Working with Natural Processes
Concrete barriers and other “hard” defences, such as embankments, protecting homes from flood water are a common sight along rivers all over the country.
However, they cost millions of pounds to build, often require expensive maintenance regimes and are never 100% guaranteed to work for every flood event, becoming less effective as our climate changes. In addition, protecting one location can also move the problem onto somewhere else, often the next house, village or town downstream. The “means or desire” to construct these forms of flood defence is also reliant on the level of flood risk within any particular location and the benefits which can be derived for such a high cost approach.
There are other, more natural ways of reducing flood risk. These are based around how land and watercourses in the upper areas of a catchment is managed and form a core area of our work across both the Rivers Ouse and Adur. We have a wide range of experience in delivering effective schemes in both rural and urban settings and believe that co-creation, design and delivery with communities and landowners should be at the heart of these schemes.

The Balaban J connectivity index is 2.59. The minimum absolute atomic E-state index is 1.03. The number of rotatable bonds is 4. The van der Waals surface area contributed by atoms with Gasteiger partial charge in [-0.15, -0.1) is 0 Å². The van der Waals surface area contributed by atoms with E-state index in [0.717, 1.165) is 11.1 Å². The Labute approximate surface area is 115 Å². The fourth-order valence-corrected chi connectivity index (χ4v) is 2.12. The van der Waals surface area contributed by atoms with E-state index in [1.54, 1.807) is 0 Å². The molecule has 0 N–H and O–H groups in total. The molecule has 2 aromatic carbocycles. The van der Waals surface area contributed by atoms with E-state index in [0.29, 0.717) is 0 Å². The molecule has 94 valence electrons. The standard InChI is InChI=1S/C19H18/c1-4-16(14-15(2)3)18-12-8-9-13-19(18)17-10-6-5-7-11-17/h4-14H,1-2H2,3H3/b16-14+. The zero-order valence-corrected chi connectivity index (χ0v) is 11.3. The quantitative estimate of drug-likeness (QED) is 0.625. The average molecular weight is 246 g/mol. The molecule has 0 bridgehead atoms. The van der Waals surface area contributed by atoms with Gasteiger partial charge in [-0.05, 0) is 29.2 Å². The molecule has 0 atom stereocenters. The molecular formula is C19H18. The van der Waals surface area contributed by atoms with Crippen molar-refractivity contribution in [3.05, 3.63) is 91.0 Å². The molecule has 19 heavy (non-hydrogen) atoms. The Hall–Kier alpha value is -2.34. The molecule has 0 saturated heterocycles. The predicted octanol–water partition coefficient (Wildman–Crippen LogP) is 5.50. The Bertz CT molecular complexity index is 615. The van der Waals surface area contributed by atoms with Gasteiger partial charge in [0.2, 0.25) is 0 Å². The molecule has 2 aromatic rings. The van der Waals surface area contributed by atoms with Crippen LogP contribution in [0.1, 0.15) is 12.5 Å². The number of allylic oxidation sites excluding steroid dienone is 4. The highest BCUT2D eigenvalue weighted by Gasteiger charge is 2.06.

Natural Flood Management (NFM)
To reduce flood risk downstream, NFM incorporates a wide range of techniques. These include land management to store water both in soils and on the surface, altering surface water pathways and in-channel flow regimes to hold back and de-synchronize the flow of water across the landscape. Our work shows that the right combination of measures, in the right place, backed by data, evidence and local knowledge can help to slow flood peaks and reduce the depth and duration of flooding.
At the Ouse & Adur Rivers Trust our Project Officers have a wide range of experience in delivering landowner advice and working to ensure that any NFM scheme seeks to provide a range of wider benefits such as increased ecosystem resilience, improved water quality and soil health, drought resilience and community well-being.